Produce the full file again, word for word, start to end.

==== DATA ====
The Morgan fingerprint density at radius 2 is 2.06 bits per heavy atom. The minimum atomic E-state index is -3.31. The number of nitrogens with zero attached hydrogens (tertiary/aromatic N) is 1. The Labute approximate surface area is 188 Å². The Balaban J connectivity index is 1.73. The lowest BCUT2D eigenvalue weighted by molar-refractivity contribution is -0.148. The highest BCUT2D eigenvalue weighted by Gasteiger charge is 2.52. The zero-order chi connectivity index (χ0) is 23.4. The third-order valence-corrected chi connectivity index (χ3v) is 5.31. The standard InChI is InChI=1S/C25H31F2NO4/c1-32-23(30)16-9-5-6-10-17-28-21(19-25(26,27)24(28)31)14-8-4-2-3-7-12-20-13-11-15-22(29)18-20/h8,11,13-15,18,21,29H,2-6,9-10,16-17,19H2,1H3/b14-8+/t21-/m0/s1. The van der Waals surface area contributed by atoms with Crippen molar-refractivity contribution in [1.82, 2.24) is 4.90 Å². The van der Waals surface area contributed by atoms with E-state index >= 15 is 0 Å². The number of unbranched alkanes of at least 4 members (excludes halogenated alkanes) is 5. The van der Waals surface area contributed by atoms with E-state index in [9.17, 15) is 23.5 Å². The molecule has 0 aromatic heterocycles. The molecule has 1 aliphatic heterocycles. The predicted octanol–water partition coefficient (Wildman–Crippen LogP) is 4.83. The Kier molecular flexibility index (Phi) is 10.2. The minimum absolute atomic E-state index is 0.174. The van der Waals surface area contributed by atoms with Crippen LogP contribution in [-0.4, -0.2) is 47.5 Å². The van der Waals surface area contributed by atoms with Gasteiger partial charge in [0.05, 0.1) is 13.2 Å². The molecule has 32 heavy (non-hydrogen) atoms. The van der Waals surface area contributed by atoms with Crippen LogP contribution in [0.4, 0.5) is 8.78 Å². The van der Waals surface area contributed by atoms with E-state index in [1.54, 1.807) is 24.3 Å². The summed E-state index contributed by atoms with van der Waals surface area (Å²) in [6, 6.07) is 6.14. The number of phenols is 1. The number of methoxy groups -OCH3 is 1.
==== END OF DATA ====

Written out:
The Morgan fingerprint density at radius 2 is 2.06 bits per heavy atom. The minimum atomic E-state index is -3.31. The number of nitrogens with zero attached hydrogens (tertiary/aromatic N) is 1. The Labute approximate surface area is 188 Å². The Balaban J connectivity index is 1.73. The lowest BCUT2D eigenvalue weighted by molar-refractivity contribution is -0.148. The highest BCUT2D eigenvalue weighted by Gasteiger charge is 2.52. The zero-order chi connectivity index (χ0) is 23.4. The third-order valence-corrected chi connectivity index (χ3v) is 5.31. The standard InChI is InChI=1S/C25H31F2NO4/c1-32-23(30)16-9-5-6-10-17-28-21(19-25(26,27)24(28)31)14-8-4-2-3-7-12-20-13-11-15-22(29)18-20/h8,11,13-15,18,21,29H,2-6,9-10,16-17,19H2,1H3/b14-8+/t21-/m0/s1. The van der Waals surface area contributed by atoms with Crippen molar-refractivity contribution in [1.82, 2.24) is 4.90 Å². The van der Waals surface area contributed by atoms with E-state index >= 15 is 0 Å². The number of unbranched alkanes of at least 4 members (excludes halogenated alkanes) is 5. The van der Waals surface area contributed by atoms with E-state index in [9.17, 15) is 23.5 Å². The molecule has 0 aromatic heterocycles. The molecule has 1 aliphatic heterocycles. The predicted octanol–water partition coefficient (Wildman–Crippen LogP) is 4.83. The Kier molecular flexibility index (Phi) is 10.2. The minimum absolute atomic E-state index is 0.174. The van der Waals surface area contributed by atoms with Crippen LogP contribution in [-0.4, -0.2) is 47.5 Å². The van der Waals surface area contributed by atoms with Gasteiger partial charge in [0.05, 0.1) is 13.2 Å². The molecule has 32 heavy (non-hydrogen) atoms. The van der Waals surface area contributed by atoms with Crippen LogP contribution in [0.4, 0.5) is 8.78 Å². The van der Waals surface area contributed by atoms with E-state index in [1.54, 1.807) is 24.3 Å². The summed E-state index contributed by atoms with van der Waals surface area (Å²) in [6, 6.07) is 6.14. The number of phenols is 1. The number of methoxy groups -OCH3 is 1.